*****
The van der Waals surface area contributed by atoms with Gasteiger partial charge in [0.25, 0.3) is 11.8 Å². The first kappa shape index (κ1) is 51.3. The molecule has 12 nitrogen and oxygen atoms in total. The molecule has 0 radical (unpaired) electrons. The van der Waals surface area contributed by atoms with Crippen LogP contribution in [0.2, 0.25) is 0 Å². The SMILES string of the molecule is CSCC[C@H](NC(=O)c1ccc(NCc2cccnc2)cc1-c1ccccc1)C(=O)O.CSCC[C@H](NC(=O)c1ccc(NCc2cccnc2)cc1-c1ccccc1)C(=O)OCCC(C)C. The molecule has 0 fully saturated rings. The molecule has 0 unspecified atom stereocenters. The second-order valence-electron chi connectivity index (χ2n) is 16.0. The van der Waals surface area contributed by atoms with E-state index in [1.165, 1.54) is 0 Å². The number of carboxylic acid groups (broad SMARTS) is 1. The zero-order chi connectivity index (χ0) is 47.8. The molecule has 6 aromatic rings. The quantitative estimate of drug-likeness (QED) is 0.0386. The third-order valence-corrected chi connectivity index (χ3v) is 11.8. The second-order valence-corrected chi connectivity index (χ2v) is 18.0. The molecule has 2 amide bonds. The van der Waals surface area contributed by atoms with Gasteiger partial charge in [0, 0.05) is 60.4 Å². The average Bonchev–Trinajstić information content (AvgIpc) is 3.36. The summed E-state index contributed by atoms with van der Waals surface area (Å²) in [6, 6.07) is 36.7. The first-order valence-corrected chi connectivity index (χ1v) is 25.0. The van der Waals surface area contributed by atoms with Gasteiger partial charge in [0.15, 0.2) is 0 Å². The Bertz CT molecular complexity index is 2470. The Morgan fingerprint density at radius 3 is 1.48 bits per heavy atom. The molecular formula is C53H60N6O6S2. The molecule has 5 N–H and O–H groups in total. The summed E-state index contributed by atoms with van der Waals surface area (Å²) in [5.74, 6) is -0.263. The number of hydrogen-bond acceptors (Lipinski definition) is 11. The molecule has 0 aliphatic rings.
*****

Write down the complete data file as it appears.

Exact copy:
The van der Waals surface area contributed by atoms with Gasteiger partial charge in [0.25, 0.3) is 11.8 Å². The first kappa shape index (κ1) is 51.3. The molecule has 12 nitrogen and oxygen atoms in total. The molecule has 0 radical (unpaired) electrons. The van der Waals surface area contributed by atoms with Crippen LogP contribution in [0.2, 0.25) is 0 Å². The SMILES string of the molecule is CSCC[C@H](NC(=O)c1ccc(NCc2cccnc2)cc1-c1ccccc1)C(=O)O.CSCC[C@H](NC(=O)c1ccc(NCc2cccnc2)cc1-c1ccccc1)C(=O)OCCC(C)C. The molecule has 0 fully saturated rings. The molecule has 0 unspecified atom stereocenters. The second-order valence-electron chi connectivity index (χ2n) is 16.0. The van der Waals surface area contributed by atoms with E-state index in [1.165, 1.54) is 0 Å². The number of carboxylic acid groups (broad SMARTS) is 1. The zero-order chi connectivity index (χ0) is 47.8. The molecule has 6 aromatic rings. The quantitative estimate of drug-likeness (QED) is 0.0386. The third-order valence-corrected chi connectivity index (χ3v) is 11.8. The second-order valence-corrected chi connectivity index (χ2v) is 18.0. The molecule has 2 amide bonds. The van der Waals surface area contributed by atoms with Gasteiger partial charge in [0, 0.05) is 60.4 Å². The average Bonchev–Trinajstić information content (AvgIpc) is 3.36. The summed E-state index contributed by atoms with van der Waals surface area (Å²) in [6, 6.07) is 36.7. The first-order valence-corrected chi connectivity index (χ1v) is 25.0. The van der Waals surface area contributed by atoms with Gasteiger partial charge in [0.15, 0.2) is 0 Å². The Bertz CT molecular complexity index is 2470. The Morgan fingerprint density at radius 3 is 1.48 bits per heavy atom. The molecular formula is C53H60N6O6S2. The molecule has 5 N–H and O–H groups in total. The summed E-state index contributed by atoms with van der Waals surface area (Å²) in [5.74, 6) is -0.263. The number of hydrogen-bond acceptors (Lipinski definition) is 11. The molecule has 0 aliphatic rings.